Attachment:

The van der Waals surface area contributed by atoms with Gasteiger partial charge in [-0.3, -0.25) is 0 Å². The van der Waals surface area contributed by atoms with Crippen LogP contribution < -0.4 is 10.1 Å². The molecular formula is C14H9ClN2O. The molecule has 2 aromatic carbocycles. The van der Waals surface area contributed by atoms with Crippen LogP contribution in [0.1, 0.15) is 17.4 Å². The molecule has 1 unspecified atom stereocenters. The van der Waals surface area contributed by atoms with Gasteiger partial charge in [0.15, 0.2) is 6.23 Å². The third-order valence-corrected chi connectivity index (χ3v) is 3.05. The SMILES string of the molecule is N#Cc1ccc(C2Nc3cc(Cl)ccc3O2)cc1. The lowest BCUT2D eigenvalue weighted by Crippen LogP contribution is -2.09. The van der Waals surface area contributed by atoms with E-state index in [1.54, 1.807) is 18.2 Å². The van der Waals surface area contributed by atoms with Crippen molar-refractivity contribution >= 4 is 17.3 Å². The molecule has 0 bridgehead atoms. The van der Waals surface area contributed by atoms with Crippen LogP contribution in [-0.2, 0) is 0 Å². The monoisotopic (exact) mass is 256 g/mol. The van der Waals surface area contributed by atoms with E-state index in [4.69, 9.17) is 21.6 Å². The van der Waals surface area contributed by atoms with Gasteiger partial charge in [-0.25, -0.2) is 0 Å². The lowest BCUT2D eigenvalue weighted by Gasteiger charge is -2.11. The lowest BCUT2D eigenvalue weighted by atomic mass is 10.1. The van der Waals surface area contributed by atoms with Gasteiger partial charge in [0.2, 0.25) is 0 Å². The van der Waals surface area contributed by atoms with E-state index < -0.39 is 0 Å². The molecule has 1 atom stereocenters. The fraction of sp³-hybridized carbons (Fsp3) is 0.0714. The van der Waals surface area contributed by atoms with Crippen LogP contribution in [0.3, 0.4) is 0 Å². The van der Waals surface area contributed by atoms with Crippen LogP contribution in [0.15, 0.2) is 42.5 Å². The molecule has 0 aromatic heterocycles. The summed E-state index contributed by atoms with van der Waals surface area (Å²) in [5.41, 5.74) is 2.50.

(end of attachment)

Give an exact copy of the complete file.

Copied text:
The van der Waals surface area contributed by atoms with Gasteiger partial charge in [-0.3, -0.25) is 0 Å². The van der Waals surface area contributed by atoms with Crippen LogP contribution < -0.4 is 10.1 Å². The molecular formula is C14H9ClN2O. The molecule has 2 aromatic carbocycles. The van der Waals surface area contributed by atoms with Crippen LogP contribution in [0.1, 0.15) is 17.4 Å². The molecule has 1 unspecified atom stereocenters. The van der Waals surface area contributed by atoms with Gasteiger partial charge in [0.15, 0.2) is 6.23 Å². The third-order valence-corrected chi connectivity index (χ3v) is 3.05. The SMILES string of the molecule is N#Cc1ccc(C2Nc3cc(Cl)ccc3O2)cc1. The lowest BCUT2D eigenvalue weighted by Crippen LogP contribution is -2.09. The van der Waals surface area contributed by atoms with E-state index in [1.54, 1.807) is 18.2 Å². The van der Waals surface area contributed by atoms with Crippen molar-refractivity contribution >= 4 is 17.3 Å². The molecule has 0 bridgehead atoms. The van der Waals surface area contributed by atoms with Crippen LogP contribution in [-0.2, 0) is 0 Å². The monoisotopic (exact) mass is 256 g/mol. The van der Waals surface area contributed by atoms with E-state index in [4.69, 9.17) is 21.6 Å². The van der Waals surface area contributed by atoms with Gasteiger partial charge in [-0.25, -0.2) is 0 Å². The lowest BCUT2D eigenvalue weighted by Gasteiger charge is -2.11. The lowest BCUT2D eigenvalue weighted by atomic mass is 10.1. The van der Waals surface area contributed by atoms with Gasteiger partial charge in [0.2, 0.25) is 0 Å². The van der Waals surface area contributed by atoms with E-state index < -0.39 is 0 Å². The molecule has 1 atom stereocenters. The fraction of sp³-hybridized carbons (Fsp3) is 0.0714. The van der Waals surface area contributed by atoms with Crippen LogP contribution in [0.3, 0.4) is 0 Å². The van der Waals surface area contributed by atoms with Crippen LogP contribution in [0.15, 0.2) is 42.5 Å². The molecule has 0 aromatic heterocycles. The summed E-state index contributed by atoms with van der Waals surface area (Å²) in [5.41, 5.74) is 2.50.